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Matron urging patients at Queen Elizabeth Hospital in King’s Lynn to end ‘PJ paralysis’

PUBLISHED: 15:37 22 September 2017 | UPDATED: 15:37 22 September 2017

Pam Chapman at the Queen Elizabeth Hospital. Picture: Victoria Fear

Pam Chapman at the Queen Elizabeth Hospital. Picture: Victoria Fear

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A hospital matron is promoting the importance of getting up and dressed to patients in order to prevent them losing basic life skills due to so-called Deconditioning Syndrome.

Matron Pamela Chapman is hoping to encourage more patients at The Queen Elizabeth Hospital in King’s Lynn to sit up in a chair rather than lie in bed to prevent further health complications.

Deconditioning Syndrome is a serious issue affecting older people, who can lose the ability to do everyday tasks, such as feeding themselves, as a result of prolonged periods of inactivity.

The QEH is joining forces with colleagues in hospitals across the Eastern Region on the #EndPJParalysis #Powerof1000 challenge.

The aim of the 100-day challenge, which was launched on September 14, is to help 100,000 patients and create a sustainable movement to help hospitals during the busy winter months.

The hospital is appealing to relatives and carers to ensure that patients have a supply of their own clean clothes and suitable footwear to ensure they can get out of bed to retain their mobility.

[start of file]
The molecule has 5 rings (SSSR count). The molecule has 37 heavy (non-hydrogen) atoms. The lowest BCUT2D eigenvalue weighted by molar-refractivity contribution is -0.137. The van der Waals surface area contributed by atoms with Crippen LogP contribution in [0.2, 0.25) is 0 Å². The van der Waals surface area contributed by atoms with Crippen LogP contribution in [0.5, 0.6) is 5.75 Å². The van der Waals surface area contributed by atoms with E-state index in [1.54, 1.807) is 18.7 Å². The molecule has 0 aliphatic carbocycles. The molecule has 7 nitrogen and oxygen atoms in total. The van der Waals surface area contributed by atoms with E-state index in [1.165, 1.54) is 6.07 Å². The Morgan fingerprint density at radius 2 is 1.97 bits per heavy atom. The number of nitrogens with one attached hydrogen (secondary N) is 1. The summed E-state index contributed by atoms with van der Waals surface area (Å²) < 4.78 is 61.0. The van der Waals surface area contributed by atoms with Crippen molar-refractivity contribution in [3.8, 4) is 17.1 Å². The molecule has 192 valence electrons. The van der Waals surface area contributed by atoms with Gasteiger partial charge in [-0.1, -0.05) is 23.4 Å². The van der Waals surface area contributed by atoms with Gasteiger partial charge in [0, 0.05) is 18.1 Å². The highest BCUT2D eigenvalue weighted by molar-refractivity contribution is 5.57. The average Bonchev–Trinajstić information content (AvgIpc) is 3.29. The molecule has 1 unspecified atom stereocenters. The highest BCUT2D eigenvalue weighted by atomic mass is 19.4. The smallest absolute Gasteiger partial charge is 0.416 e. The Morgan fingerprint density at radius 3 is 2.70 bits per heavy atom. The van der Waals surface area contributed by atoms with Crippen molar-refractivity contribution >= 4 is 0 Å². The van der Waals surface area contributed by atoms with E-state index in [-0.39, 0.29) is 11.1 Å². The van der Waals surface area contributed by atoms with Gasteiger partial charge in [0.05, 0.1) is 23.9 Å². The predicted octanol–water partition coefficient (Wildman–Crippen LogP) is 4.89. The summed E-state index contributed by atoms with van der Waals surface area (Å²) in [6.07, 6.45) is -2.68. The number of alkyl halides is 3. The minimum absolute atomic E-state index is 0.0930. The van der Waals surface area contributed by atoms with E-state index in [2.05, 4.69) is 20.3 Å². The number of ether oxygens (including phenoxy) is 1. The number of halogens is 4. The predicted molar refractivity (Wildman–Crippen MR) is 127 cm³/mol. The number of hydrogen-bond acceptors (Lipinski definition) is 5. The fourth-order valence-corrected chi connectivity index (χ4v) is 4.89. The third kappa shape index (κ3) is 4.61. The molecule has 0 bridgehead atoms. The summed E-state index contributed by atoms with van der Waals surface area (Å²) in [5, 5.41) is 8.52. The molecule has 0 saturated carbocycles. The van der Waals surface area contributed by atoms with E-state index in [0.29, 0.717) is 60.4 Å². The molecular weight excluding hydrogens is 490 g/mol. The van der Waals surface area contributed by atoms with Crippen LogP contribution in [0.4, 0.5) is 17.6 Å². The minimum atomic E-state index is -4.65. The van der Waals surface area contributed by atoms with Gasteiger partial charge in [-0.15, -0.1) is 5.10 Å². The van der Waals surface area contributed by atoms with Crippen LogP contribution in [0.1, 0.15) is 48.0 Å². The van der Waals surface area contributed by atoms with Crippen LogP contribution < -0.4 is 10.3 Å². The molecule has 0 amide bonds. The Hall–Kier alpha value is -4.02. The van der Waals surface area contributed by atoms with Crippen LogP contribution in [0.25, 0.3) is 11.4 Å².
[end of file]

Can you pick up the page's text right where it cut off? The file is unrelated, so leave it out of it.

Mrs Chapman, who has worked in A&E for 17 years, said: “People feel most vulnerable when they are sat there in their nightclothes but if you are in your own clothes, it is like a suit of armour and you are more likely to engage with the people around you.

“Clothing is also a way of showing the world who you are as an individual and it is also a reflection of how you feel. Preserving dignity and respecting the patient as an individual is an essential part of providing holistic care to our patients. We are all aware that if you are unwell, sometimes you do feel better once you have got up and dressed.”

While Deconditioning Syndrome can happen at any age, it primarily affects older people.

Evidence has shown that 10 days in hospital is the equivalent of 10 years of ageing in muscles for people over the age of 80. Once lost, it can take twice the time to get that muscle strength back but it may never return.

The loss of muscle strength can result in an increased risk in falls, reliance on incontinence products and the ability to do basic everyday tasks.

The deconditioning process can start as early as the first 24 hours in hospital when patients can lose up to 5pc of their muscle mass.

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